Monitoring container clusters with Prometheus

Perfect Fit

Permanent or Volatile?

Before installing Prometheus, you should consider whether you want to install the software inside or outside the Kubernetes environment. An installation outside can open up many options for permanent data storage. Monitoring also works independent of the monitored system.

However, you can set up integration in Kubernetes far more easily; this applies to both the network and authentication. Thanks to persistent volumes [7] or stateful sets [8], Kubernetes has the option to keep data permanently. If you operate further external monitoring, you will likely combine Prometheus with Kubernetes.

Tested

To illustrate the information outlined above, I will demonstrate how you can run your own small Kubernetes cluster with a Prometheus extension based on Minikube [9]. Minikube offers the easiest way to test Kubernetes on your own computer, whether Linux, OS X, or Windows (Table 1). If you want to follow the steps, you will find an installation manual online [10]. The minikube start command generates a new Kubernetes; depending on the base system, Minikube still requires VirtualBox or kubectl to be in place.

Table 1

Useful Minikube Commands

Command Effect
minikube dashboard Opens the Kubernetes dashboard in the browser.
minikube service --namespace = monitoring prometheus Calls up the prometheus service in the browser.
minikube service --namespace = monitoring --url prometheus Outputs the URL for the prometheus service.

Complete listings of the extracts shown in the article are available online [11], in particular, the YAML files with the Kubernetes definitions (*.yml): Unpack them in a working directory to send them later to Kubernetes using kubectl. Kubernetes internally stores the content generated from the YAML files and creates corresponding objects as namespaces, deployments, or services.

Because the following steps affect Minikube, I omit advanced topics such as persistent storage and role-based access (RBAC) [12], introduced in Kubernetes 1.6, that can be used with Prometheus.

Name Tag

Kubernetes uses namespaces to isolate the resources of individual users or a group of users from one another on a physical cluster. For the sample project, generate the monitoring namespace:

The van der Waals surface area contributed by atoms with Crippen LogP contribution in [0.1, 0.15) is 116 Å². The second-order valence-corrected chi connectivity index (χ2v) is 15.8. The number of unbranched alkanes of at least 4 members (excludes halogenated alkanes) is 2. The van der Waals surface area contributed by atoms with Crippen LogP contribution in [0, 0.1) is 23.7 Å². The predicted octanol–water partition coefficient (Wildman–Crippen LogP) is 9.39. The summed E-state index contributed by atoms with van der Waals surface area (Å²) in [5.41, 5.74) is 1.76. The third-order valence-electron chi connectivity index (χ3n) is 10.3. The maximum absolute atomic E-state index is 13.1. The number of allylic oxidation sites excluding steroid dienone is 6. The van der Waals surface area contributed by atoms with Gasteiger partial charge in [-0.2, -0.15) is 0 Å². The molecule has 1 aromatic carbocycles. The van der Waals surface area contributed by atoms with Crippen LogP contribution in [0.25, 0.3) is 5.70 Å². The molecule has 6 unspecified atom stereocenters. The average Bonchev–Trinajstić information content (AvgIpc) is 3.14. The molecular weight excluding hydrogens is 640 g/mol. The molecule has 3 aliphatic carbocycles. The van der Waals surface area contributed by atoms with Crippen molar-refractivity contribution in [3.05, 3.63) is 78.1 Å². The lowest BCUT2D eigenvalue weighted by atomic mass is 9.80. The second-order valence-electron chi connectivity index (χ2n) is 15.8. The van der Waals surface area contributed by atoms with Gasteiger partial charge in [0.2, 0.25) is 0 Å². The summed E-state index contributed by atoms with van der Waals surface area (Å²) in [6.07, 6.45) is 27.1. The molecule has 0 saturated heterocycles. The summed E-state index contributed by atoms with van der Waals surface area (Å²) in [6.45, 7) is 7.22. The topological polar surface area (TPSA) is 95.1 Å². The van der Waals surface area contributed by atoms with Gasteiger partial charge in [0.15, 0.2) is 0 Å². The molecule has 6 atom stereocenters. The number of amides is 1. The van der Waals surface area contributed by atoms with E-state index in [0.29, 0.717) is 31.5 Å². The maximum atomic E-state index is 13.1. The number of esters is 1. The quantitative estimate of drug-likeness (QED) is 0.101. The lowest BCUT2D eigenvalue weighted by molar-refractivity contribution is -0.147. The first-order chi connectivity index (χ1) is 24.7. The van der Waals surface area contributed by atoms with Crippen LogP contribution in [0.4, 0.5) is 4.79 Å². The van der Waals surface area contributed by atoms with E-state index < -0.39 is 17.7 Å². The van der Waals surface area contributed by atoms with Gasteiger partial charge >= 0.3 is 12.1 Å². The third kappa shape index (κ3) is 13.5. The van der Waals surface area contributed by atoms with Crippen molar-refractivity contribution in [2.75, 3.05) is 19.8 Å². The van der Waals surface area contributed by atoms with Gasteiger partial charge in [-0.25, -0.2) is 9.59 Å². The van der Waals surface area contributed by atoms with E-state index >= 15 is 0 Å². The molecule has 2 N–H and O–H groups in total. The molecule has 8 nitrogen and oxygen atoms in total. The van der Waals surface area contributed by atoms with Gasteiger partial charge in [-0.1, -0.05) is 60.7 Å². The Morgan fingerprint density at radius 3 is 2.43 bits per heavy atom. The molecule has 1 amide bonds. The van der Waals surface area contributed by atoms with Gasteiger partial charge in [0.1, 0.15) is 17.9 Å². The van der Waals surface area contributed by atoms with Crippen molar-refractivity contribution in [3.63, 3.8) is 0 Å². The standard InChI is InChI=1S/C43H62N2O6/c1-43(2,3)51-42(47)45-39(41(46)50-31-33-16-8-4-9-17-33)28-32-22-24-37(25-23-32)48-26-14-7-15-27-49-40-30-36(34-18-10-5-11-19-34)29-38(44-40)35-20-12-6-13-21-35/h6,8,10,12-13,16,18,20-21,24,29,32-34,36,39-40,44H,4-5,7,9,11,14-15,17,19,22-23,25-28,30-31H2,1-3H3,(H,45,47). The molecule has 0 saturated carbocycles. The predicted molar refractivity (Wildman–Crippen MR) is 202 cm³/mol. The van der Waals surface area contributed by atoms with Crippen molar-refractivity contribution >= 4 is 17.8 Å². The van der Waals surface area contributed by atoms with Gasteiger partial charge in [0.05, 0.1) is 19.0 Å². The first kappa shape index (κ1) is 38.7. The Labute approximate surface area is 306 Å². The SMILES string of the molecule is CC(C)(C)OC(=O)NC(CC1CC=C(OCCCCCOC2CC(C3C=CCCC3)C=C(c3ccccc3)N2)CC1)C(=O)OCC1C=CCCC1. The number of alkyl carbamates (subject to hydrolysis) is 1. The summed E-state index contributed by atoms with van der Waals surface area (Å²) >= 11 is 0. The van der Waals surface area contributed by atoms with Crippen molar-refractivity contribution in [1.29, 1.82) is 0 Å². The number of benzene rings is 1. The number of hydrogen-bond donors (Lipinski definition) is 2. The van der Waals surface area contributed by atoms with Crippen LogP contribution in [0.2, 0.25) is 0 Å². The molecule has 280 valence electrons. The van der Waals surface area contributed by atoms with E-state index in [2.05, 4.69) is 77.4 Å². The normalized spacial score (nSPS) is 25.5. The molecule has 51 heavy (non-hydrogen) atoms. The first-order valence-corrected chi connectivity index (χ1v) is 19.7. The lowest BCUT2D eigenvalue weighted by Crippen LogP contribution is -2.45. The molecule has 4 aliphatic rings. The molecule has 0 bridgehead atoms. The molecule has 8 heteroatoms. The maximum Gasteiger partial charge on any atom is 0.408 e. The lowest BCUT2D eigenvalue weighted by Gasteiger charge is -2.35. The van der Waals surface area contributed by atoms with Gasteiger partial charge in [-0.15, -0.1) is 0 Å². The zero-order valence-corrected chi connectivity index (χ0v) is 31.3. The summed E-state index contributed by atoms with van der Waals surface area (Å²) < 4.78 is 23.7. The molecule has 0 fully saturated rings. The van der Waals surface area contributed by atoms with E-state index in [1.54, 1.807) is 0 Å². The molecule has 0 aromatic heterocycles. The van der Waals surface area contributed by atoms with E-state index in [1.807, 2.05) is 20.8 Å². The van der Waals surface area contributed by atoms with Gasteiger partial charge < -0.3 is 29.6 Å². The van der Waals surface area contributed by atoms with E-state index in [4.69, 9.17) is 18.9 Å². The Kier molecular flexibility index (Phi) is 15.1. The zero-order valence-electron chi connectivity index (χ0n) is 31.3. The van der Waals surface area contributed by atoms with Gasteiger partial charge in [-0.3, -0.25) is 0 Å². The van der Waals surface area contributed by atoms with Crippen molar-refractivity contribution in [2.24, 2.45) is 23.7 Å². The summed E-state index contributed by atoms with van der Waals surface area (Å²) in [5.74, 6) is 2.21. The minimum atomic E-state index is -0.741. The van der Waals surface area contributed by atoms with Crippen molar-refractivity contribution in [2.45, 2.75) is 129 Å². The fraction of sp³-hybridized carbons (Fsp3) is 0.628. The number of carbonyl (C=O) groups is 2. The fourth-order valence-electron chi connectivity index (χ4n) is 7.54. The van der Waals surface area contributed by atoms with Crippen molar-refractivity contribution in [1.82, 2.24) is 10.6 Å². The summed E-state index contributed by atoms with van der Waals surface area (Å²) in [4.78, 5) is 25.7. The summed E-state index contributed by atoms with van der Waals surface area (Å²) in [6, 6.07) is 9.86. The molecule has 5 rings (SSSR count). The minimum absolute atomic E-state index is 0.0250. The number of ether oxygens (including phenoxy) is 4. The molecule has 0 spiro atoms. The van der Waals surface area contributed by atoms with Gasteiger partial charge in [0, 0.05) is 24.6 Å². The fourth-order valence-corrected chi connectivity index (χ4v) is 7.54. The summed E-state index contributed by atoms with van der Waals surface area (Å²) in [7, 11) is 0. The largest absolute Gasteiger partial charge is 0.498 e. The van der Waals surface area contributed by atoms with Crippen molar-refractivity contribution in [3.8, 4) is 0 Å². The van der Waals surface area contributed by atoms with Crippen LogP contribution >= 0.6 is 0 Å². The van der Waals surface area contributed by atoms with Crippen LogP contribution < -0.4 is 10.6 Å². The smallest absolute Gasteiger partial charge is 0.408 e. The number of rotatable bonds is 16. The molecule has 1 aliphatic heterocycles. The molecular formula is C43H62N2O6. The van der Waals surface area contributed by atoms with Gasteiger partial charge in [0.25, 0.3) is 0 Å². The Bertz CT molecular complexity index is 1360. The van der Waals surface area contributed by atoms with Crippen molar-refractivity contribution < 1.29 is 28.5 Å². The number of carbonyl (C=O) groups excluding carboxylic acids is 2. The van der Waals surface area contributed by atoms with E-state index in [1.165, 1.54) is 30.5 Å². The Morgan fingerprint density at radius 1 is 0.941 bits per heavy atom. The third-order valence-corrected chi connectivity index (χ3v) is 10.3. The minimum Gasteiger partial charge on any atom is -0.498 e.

kubectl create -f 01-monitoring-namespace.yml

If you simply want to understand what is happening in the small Kubernetes cluster, launch the administration interface with

minikube dashboard

then select the monitoring namespace as shown in Figure 2.

Figure 2: The Minikube dashboard displays information about the cluster on the basis of its namespace.

The next step is then carried out by Prometheus. The software is available as an official Docker image [13], but without a configuration. To avoid having to build a new image for each change, pack the Kubernetes configuration as a prometheus.yml data object in a ConfigMap [14] with the name prometheus-configmap. You can then independently modify, delete, or create a new ConfigMap:

kubectl create -f 02-prometheus-configmap.yml

Deployments provide declarations [15] for updating pods and replica sets. The Kubernetes deployment for Prometheus (Listing 4) integrates the recently created ConfigMap as a new volume with the name prometheus volume-config by means of a volume mount in the /etc/prometheus/prometheus.yml path. This establishes a connection between Prometheus and its configuration:

kubectl create -f 03-prometheus-deployment.yml

Listing 4

03-prometheus-deployment.yml

apiVersion: apps/v1beta1
kind: Deployment
metadata:
    labels:
        app: prometheus
    name: prometheus
    namespace: monitoring
spec:
    replicas: 1
    template:
        metadata:
            labels:
                app: prometheus
        spec:
            containers:
            - image: prom/prometheus:v1.7.1
                name: prometheus
                args:
                    - -config.file=/etc/prometheus/prometheus.yml
                    - -storage.local.path=/prometheus
                ports:
                - containerPort: 9090
                volumeMounts:
                - mountPath: /etc/prometheus
                    name: prometheus-volume-config
                - mountPath: /prometheus
                    name: prometheus-volume-data
            volumes:
            - name: prometheus-volume-config
                configMap:
                    name: prometheus-configmap
            - emptyDir: {}
                name: prometheus-volume-data

You can configure the directory that stores the Prometheus database with volumes, and more specifically as emptyDir. It discards the data when you relaunch the Prometheus pod; you will want to use persistent volumes here for a production setup.

You are still missing an appropriate service for Prometheus to access the current Prometheus instance:

kubectl create -f 04-prometheus-service.yml

The service can then be called via kubectl (Listing 5). At this point, note that Minikube sometimes displays services as pending . Do not worry, they are still working.

Listing 5

Services in the monitoring Namespace

# kubectl get service --namespace=monitoring
NAME        CLUSTER-IP  EXTERNAL-IP  PORT(S)         AGE
prometheus  10.0.0.221  <pending>    9090:31244/TCP   1m

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